31 Best Movies To Watch After Oppenheimer (2023)
La sociedad de la nieve
J.A. Bayona directs a heartbreaking adaptation of a true-life tale of tragedy & miracles.
Though we joke about the smallest inconveniences rendering us helpless, in truth the human will to survive cannot be underestimated. When confronted with imminent death, we can and will resort to extreme means to escape it, sometimes in ways that might shock and horrify those who weren’t there. One such story was Aron Ralston, a hiker who was forced to break and cut his own arm off after he was trapped by a fallen boulder, as depicted in 2010’s 127 Hours. Another was a 1972 plane crash in the Andes mountains, after which the survivors, faced with subzero temperatures, no food, and no plant life or animals to be found, eventually resorted to cannibalism to avoid starvation.
The Andes plane crash story was adapted for film a number of times, including the trashy, exploitative Survive!, and 1993’s competently made but whitewashed Alive, in which Ethan Hawke was cast as a character named Nando Parrado. Now J.A. Bayona, whose 2012 film The Impossible was also a harrowing tale of survival, takes a turn with Society of the Snow, a gripping, heart-wrenching look at the emotional toll such an unthinkable event takes on those who somehow came out of it alive, if not exactly well. Continue Reading →
The Zone of Interest
Jonathan Glazer's first feature in 10 years is a near-unclassifiable work of patience and intentional distance from its historical horrors.
What am I to say here? What can I say?
I feel as if I’m to say nothing at all. My mind has gone and I feel sick, and while that’s due to the film in question, another degree of it comes from a deeper truth. I feel wrong in my reaction to it; it can’t help but feel inadequate. The Zone of Interest has leveled me like few things ever have, but that’s not the point. That’s not its point. Continue Reading →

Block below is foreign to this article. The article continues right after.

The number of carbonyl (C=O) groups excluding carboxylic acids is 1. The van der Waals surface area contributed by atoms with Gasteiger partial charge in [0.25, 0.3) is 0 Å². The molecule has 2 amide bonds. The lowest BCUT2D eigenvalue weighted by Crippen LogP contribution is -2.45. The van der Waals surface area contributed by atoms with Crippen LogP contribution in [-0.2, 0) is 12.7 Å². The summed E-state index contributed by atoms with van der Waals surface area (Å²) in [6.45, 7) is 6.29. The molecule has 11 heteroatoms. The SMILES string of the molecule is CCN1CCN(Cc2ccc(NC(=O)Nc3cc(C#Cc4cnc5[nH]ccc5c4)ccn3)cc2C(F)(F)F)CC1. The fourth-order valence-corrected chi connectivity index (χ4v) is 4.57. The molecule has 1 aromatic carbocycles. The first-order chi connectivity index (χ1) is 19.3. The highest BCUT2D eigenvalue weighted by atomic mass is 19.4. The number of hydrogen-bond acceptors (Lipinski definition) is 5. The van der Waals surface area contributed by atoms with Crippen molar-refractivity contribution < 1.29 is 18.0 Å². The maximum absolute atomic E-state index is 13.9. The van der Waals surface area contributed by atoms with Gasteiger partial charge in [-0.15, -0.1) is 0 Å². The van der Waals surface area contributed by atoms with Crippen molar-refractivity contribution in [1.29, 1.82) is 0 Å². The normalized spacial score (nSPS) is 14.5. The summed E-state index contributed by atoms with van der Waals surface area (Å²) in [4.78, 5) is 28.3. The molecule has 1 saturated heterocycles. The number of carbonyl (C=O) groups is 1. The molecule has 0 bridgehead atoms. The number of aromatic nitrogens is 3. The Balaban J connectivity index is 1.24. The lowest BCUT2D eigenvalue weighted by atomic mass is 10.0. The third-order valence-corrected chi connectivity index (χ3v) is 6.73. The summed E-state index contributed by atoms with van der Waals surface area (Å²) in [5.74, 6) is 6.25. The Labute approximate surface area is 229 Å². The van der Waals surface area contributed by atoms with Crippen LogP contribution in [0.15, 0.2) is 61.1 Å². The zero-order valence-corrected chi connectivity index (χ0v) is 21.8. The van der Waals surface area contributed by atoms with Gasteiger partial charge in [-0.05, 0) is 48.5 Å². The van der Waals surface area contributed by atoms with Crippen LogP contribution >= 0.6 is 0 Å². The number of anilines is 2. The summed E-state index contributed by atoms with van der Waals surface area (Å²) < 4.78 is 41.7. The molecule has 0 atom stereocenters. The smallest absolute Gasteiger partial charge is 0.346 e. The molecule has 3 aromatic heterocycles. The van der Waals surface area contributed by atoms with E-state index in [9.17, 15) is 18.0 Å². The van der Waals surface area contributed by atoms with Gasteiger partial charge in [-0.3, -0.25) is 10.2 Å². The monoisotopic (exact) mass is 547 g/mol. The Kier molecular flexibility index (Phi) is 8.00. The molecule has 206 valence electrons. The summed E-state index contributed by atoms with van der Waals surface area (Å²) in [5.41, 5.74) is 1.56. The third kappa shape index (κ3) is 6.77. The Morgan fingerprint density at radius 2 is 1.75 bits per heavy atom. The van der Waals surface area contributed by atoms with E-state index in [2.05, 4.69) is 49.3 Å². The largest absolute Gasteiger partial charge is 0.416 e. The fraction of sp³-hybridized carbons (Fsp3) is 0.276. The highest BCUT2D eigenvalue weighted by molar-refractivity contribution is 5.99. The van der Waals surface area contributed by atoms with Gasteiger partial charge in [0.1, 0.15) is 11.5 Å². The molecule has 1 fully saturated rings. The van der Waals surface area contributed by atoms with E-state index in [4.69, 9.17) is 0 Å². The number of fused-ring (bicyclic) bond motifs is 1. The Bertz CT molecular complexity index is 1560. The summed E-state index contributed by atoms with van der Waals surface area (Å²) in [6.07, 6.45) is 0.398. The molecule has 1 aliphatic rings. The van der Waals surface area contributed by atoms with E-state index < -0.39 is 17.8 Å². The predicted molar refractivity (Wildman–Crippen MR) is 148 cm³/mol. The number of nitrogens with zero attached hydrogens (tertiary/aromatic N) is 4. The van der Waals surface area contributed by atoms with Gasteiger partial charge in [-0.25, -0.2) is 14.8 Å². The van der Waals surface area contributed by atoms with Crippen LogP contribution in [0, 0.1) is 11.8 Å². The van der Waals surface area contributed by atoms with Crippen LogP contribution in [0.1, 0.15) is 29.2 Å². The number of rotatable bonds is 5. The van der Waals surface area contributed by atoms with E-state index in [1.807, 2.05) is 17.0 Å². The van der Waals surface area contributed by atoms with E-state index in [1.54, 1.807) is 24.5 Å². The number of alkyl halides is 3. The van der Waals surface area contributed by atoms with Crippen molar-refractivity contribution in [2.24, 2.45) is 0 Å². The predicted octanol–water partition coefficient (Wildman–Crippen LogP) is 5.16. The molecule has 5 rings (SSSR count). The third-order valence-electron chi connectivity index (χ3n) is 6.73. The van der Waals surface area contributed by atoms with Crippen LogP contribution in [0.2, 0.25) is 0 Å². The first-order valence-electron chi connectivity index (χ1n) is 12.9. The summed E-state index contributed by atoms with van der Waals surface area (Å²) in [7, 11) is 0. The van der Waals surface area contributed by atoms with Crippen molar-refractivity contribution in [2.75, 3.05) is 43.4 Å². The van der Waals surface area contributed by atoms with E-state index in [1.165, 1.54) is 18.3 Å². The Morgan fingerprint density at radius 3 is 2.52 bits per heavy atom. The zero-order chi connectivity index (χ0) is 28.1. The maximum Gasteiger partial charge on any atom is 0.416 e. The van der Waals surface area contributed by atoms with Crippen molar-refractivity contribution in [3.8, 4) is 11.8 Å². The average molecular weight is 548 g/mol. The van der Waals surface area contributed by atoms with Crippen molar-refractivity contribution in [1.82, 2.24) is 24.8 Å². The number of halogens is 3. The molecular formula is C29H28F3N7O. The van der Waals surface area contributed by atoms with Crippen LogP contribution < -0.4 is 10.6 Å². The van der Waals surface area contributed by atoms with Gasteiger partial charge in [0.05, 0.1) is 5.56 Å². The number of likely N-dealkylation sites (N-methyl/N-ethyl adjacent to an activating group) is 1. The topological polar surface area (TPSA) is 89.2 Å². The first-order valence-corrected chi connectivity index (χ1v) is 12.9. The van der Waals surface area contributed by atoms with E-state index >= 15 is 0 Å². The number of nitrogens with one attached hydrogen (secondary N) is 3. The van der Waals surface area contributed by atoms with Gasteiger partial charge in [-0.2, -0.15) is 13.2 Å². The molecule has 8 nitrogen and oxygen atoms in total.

Ridley Scott’s surprisingly hollow biopic of the French military commander falters as a character piece and comes shy of victory as an epic.
For a film with as many contradictions as Napoleon, it’s odd for it to be so straightforward. It covers 28 years, but it never feels like a lot of changes. It’s over two and a half hours, which, while not a herculean runtime, never entirely slows down. Perhaps it’s because it never really gets started. Ridley Scott’s latest opens with a public decapitation of Marie Antoinette (Catherine Walker), giving way to the 1793 Siege of Toulon. The violence is often unsparingly graphic, so why, then, does it feel so cosmetic? Shouldn’t a live horse eviscerated by a cannonball to the chest do something to the viewer?
Maybe not when there’s such little context. If Napoleon is one thing, it’s episodic—ahistorical, even. David Scarpa’s script begins in the trenches and is content on staying there. Everyone and everything are simply window dressing. That includes Napoleon Bonaparte himself (Joaquin Phoenix), whom the film oversimplifies from intrinsically flawed leader to wholly externalized man-child. After the Siege, he wins the affections of Joséphine de Beauharnais (Vanessa Kirby). The two soon marry. Continue Reading →
Thomasin McKenzie & Anne Hathaway burn up the screen in William Oldroyd’s unsettling thriller.
Eileen will likely be lost in the holiday season shuffle among such spectacles as the upcoming Wonka and awards-friendly fare like Ferrari. On the other hand, it’s unclear under what circumstances Eileen would make a big splash. It’s an odd, occasionally off-putting little film that wouldn’t work as well as it does if not for the scorching chemistry between its two leads.